15-740 Fall '07
Advice on How to Lead an In-Class Discussion
There are several motivations for our in-class discussions. First, we
would like you to be exposed to the state-of-the-art in computer
architecture, including the most recent developments in industry as well as
the latest academic studies. If you simply read an architecture textbook,
you may get the mistaken impression that all of the questions have been
answered already; in reality, things have been changing quite rapidly, both
in research and in practice. Second, we would like you to get a feel for
how one conducts good research in computer architecture. Finally, we hope
that some of the open questions that will arise in our discussions might
help spark ideas for your research project in this course.
With these goals in mind, here are some tips on how to lead a successful
- Do not assume that your audience has read the papers. I encourage
everyone to at least skim all of the papers before the class meets, but
there are too many papers for everyone to have read all of them in detail.
Hence your talk must be self-contained: you must provide whatever background
is necessary for your discussion.
- A picture is worth a thousand words. Create slides or whatever
visual aids you need to communicate your ideas quickly and clearly. You
probably do not have time for more than 5-10 slides. You may want to
create backup slides related to questions that you might ask, but that is
- Do not attempt to present the full content of the papers. There
simply is not enough time. Distill the papers down to their key ideas and
- Be careful about the time. Twenty minutes is a very short period of
time, especially since we want a large chunk of that time to be devoted to
discussion. I would suggest that you time your presentation to make sure
that you can fit it within a reasonably short period of time. Make sure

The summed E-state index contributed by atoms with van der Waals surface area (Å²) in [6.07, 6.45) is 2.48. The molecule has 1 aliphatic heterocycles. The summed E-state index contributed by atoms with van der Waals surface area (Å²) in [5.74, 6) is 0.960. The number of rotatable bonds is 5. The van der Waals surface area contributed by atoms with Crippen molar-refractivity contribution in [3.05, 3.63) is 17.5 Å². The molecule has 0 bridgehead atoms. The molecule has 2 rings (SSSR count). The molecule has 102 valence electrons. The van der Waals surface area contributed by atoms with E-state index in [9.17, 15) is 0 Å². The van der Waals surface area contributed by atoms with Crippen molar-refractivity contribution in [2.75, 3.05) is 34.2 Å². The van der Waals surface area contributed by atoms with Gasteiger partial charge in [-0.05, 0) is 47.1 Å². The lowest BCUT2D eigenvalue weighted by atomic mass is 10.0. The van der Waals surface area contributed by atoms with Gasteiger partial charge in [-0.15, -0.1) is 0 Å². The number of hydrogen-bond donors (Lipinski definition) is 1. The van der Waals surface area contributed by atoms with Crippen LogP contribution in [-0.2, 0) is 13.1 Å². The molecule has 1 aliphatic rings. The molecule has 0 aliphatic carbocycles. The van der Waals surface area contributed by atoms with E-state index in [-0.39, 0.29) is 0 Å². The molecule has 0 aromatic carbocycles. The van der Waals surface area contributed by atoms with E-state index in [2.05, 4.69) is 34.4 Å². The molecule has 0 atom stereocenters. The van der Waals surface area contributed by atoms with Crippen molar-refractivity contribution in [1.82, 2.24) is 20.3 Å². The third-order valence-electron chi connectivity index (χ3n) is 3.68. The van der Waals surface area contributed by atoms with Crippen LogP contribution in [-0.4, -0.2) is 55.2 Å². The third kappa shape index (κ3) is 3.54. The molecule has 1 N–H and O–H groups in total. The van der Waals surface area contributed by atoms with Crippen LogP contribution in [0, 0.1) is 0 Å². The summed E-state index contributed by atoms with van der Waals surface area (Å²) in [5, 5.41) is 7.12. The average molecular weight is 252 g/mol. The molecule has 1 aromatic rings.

that you leave at least 5-10 minutes for discussion. If you can
organize your entire session as an interactive discussion, that is even
- Don't just accept all of the statements in these papers at face
value. Do you agree with the authors? Do their results really support
their conclusions, or are there other interpretations or opposing views?
In particular, is there a good reason to believe that the conclusions will
still hold for applications other than the ones in the given study?
- Your mission is to provoke a thoughtful discussion about your topic.
Come prepared with a list of thought-provoking questions to pose to the
- At some point in your discussion (perhaps near the end), you should
present what you consider to be interesting open research questions related
to your topic. These are not necessarily just suggestions for class
projects (the scope can be much larger than that), although they might
help people think about interesting problems to address.
- All of the discussion leaders should actively participate in leading
- Within a week after leading a discussion, each group will submit a
hardcopy writeup summarizing what was covered during their session. These
writeups will be photocopied and redistributed to the rest of the class (in
part to help people study for the exams). The writeup should include your
slides, plus any additional material that you would like to add.